Elton John – Levon

Great song by Elton that I heard early on in my life.

This was the first US single from Madman Across The Water, Levon runs 5:22 minutes and Elton would not let his record company cut it down for radio play. As a result many radio stations ignored it. The song didn’t chart high but proved to be an enduring song, earning airplay on classic rock and adult contemporary radio for decades to come.

The song peaked at #24 in the Billboard 100 and #6 in Canada in 1971.

The next single from the album was Tiny Dancer, which is even longer, at 6:12. Like Levon, that one fared poorly on the chart (#41) but… also became a classic. Neither song was issued as a single in the UK.

I always wondered if the song had anything to do with Levon Helm, but Bernie Taupin says that he simply made the name up because he likes it, and the song has nothing to do with Helm.

From Songfacts

In Susan Black’s book Elton John in His Own Words, Elton says of “Levon”: “It”s about a guy who just gets bored doing the same thing. It’s just somebody who gets bored with blowing up balloons and he just wants to get away from it but he can’t because it’s the family ritual.”

When Rolling Stone asked Taupin about the song in 2013, he insisted that he has no idea what he intended as the meaning. “It was a free-form writing,” he said. “It was just lines that came out that were interesting.

This is a great example of Taupin’s intricate, nuanced writing style that leads to many different interpretations. For instance, the “cartoon balloons” that Levon blows up all day could be balloons with cartoon characters printed on them, or perhaps something more figurative, like thought bubbles that appear in comic strips, indicating the thoughts that are constantly rising out of his consciousness.

Taupin and John made a great team because Elton could interpret his lyrics very well, giving life to the characters in the songs with a curious ambiguity that encouraged further listens. In many cases, Elton didn’t know what Taupin had in mind when he wrote the lyrics – when asked he would often reply, “you’ll have to ask Bernie.”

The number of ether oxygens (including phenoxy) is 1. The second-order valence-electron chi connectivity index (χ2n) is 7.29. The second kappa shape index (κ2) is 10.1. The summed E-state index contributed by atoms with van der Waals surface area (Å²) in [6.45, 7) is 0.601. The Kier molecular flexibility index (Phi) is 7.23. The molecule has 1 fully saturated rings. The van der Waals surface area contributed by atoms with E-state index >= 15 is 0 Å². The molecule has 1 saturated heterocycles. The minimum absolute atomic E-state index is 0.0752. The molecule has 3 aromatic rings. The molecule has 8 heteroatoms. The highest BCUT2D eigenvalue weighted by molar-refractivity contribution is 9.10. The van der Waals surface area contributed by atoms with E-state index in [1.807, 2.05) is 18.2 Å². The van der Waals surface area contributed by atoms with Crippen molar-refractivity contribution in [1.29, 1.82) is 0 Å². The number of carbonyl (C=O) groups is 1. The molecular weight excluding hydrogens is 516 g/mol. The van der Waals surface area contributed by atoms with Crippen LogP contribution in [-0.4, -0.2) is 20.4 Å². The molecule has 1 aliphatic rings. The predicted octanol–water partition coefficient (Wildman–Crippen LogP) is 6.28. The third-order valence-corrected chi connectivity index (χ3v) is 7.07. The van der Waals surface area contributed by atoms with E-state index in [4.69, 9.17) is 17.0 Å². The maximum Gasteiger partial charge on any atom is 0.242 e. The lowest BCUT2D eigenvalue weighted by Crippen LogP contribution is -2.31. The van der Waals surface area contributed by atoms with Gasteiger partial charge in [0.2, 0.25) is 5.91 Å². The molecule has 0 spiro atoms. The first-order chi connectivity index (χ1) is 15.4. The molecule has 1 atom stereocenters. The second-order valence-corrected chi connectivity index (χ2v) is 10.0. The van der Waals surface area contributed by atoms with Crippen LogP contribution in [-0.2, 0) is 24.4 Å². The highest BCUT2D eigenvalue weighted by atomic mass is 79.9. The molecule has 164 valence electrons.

The actual New York Times page 1 headline that included the phrase “God Is Dead” is dated March 24, 1968; the full headline read, “‘God Is Dead’ Doctrine Losing Ground to ‘Theology of Hope’.”

The phrase also appeared in a major (page 3) article on January 7, 1970. Smaller pieces dated January and April 1966 that feature the phrase in their headings can also be found. None were on Christmas Day, but the January ones are close! 

Jon Bon Jovi covered this for the tribute album Two Rooms. Elton played piano on some of Bon Jovi’s recordings. 

Sir Elton and his partner David Furnish became parents to a son born on Christmas Day 2010 to a surrogate mother in California. They named him Zachary Jackson Levon Furnish-John, which is how the baby boy ended up in this Songfact. It is assumed the name “Levon” was chosen because of the song’s line, “He was born a pauper to a pawn on a Christmas day.”

Levon

Levon wears his war wound like a crown
He calls his child Jesus ’cause he likes the name
And he sends him to the finest school in town

Levon, Levon likes his money
He makes a lot they say